For a deeper understanding of Alaskan culture, experience indigenous traditions first-hand alongside its native population
The chance to hear the haunting song of humpback whales or to watch one breach draws two million visitors to Alaska each summer, more than half of whom visit on a cruise. But beyond its wildlife and scenery, there’s also a wealth of culture to be found in the USA’s most-northern state. To fully appreciate Alaska, it’s important to meet native Alaskans, who’ve inhabited this corner of North America for more than 10,000 years – long before Russia colonised much of its coast in the 1700s. But despite the Russians introducing disease and forcing Alaska’s original inhabitants into slavery – before selling the region to the USA in 1867 – native culture survived.
“The people coming to the city of Sitka had no idea there are native Alaskan people living here,” says Chuck Miller, who created the Sitka-based dance troupe Naa Kahídi Dancers in what was once the capital of Russian America. “The only thing they hear on the cruise ships is, ‘the Russians this, the Russians that…’ I wanted to educate visitors.”
Today, around 15% of Alaska’s 731,500 residents belong to native groups, roughly associated with the state’s five regions. The Arctic north is home to Iñupiaq and St Lawrence Island Yup’ik; the interior and south-central regions are the Athabascans’ homeland; the south west belongs to Yup’ik, Cup’ik, Unangax and Sugpiaq while Tlingit, Haida, Eyak and Tsimshian inhabit the south-east’s Inside Passage.
The regions’ natural resources led to distinctive cultural differences between the tribes. Coastal communities such as the Iñupiaq and St Lawrence Island Yup’ik hunted whales, seals and walrus, while the Athabascans in the interior migrated depending on the season and availability of food, camping along rivers to fish in summer. Trade between communities was common, so they built canoes and dog sleds to transport goods.
The south-western native Alaskans lived in lodgings that were partly underground, while those in the south-east used cedar trees to build plankhouses and totem poles. The latter featured clan crests and images of wolves, eagles and mythical creatures which were carved into tree trunks. These poles recorded legends, treaties, crimes and life events. The significance of a pole was explained during raising ceremonies, but these stories were passed down orally through generations, so many have now been lost.
Today, visitors can gain an insight by meeting totem pole carvers and experiencing a weaving class or even a raven dance. Here are six places to escape the cruise ships and discover indigenous Alaskan culture for yourself...
The state’s largest city is home to the Anchorage Museum, which honours native heritage through soundscapes, storytelling and a permanent exhibition that features everything from ceremonial masks to an embroidered dog blanket. At the Alaska Native Heritage Center, meanwhile, you can learn native dances and games, listen to storytellers and watch traditional art being made. You can also meet elders at native dwellings set around a lake. Each structure represents an ethnic group; look out for whale bones at the Iñupiaq site and an Athabascan food cache.
Only accessible by plane or boat, Ruby is an Athabascan village on the Yukon River in the interior region, home to just 160 people. Here you’ll meet George Albert, an Athabascan Living Cultural Treasure according to the Alaska State Council on the Arts. George makes dog sleds and snowshoes from birch and moose skin. Stay at Empty Nest Bed & Breakfast, and try its locally-caught king salmon.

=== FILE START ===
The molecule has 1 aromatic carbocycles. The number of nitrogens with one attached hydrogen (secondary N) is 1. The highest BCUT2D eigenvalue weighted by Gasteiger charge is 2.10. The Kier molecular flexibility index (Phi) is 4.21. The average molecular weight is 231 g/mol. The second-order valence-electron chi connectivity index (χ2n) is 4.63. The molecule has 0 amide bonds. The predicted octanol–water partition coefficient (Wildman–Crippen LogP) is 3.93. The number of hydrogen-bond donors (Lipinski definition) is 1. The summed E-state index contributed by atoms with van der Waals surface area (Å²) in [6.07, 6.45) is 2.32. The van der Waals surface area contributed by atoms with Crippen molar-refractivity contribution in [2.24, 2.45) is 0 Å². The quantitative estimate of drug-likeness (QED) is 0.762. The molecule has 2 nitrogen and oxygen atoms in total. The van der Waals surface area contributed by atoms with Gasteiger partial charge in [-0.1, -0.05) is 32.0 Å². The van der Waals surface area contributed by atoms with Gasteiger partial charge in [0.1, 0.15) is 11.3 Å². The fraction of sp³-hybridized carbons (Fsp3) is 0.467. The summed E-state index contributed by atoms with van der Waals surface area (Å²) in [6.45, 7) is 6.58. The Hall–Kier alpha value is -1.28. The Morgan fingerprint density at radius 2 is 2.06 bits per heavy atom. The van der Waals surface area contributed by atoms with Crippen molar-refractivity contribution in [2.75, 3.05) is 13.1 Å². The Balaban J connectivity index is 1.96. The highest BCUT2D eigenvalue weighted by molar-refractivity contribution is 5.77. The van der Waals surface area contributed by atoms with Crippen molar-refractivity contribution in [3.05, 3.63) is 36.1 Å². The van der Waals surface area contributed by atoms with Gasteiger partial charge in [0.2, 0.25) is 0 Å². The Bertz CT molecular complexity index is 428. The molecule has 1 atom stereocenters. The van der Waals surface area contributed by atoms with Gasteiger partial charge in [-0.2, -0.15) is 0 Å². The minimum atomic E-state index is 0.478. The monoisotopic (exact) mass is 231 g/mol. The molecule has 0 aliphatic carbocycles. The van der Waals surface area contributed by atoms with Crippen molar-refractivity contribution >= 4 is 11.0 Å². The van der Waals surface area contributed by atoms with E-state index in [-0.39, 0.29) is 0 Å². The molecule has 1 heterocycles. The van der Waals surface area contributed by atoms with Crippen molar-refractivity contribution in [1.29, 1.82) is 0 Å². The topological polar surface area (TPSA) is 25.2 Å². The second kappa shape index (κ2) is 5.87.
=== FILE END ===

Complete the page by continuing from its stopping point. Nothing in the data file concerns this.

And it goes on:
The Kodiak Brown Bear Center on Camp Island is owned by Alutiiqs, which is the Sugpiaq way of describing the original residents of the south-west’s Aleutian Island archipelago. Traditionally, Alutiiqs hunted bears, but these days, visitors watch the ursines instead. As the centre is only accessible by seaplane or helicopter and guests are limited to six, visitors have plenty of opportunities to listen to the hosts’ stories about their heritage as they sit around the firepit.
Ketchikan’s Totem Heritage Center in the Inside Passage has one of the world’s largest collections of unrestored 19th century totem poles. Visitors can browse carving tools such as axes and scythe-like adze and take classes in carving, basketry and ‘ravenstail’ weaving. In town, you can also meet Ken Decker, a Tsimshian pole carver, who owns Crazy Wolf Studio downtown.
Also close to Ketchikan is Saxman Totem Park, where you can watch Nathan Jackson at work. Nathan’s craft – which has been displayed in London’s Horniman Museum and Washington DC’s Smithsonian National Museum of the American Indian – has earned him a National Heritage Fellowship, the USA’s highest award in folk and traditional arts. “Once when I was younger, I carved a 3m pole in seven days, but I was working like crazy,” laughs Nathan, 82, who’s also known by the Tlingit name Yéil Yádi (Raven Child). “Nowadays I spend more time talking about poles than carving them.”
Sitka Naa Kahídi Dancers perform at Sheet’ka Kwaan Naa Kahídi Tribal Community House in Sitka in the Inside Passage. The dancers perform native tales such as the raven dance wearing regalia decorated with shells and clan crests. ”Raven ignored a party invitation because he didn’t think highly of the hosts,” explains Chuck, who is part Tlingit, part Haida. “But when he found out they were serving great food he disguised himself and went. He was treated so well that he thanked the hosts by teaching them to dance.” The audience is invited to participate at the end. “By the time visitors see our show, they’ve not only seen dancing, drumming and singing, they have a better understanding of the Tlingit people.”
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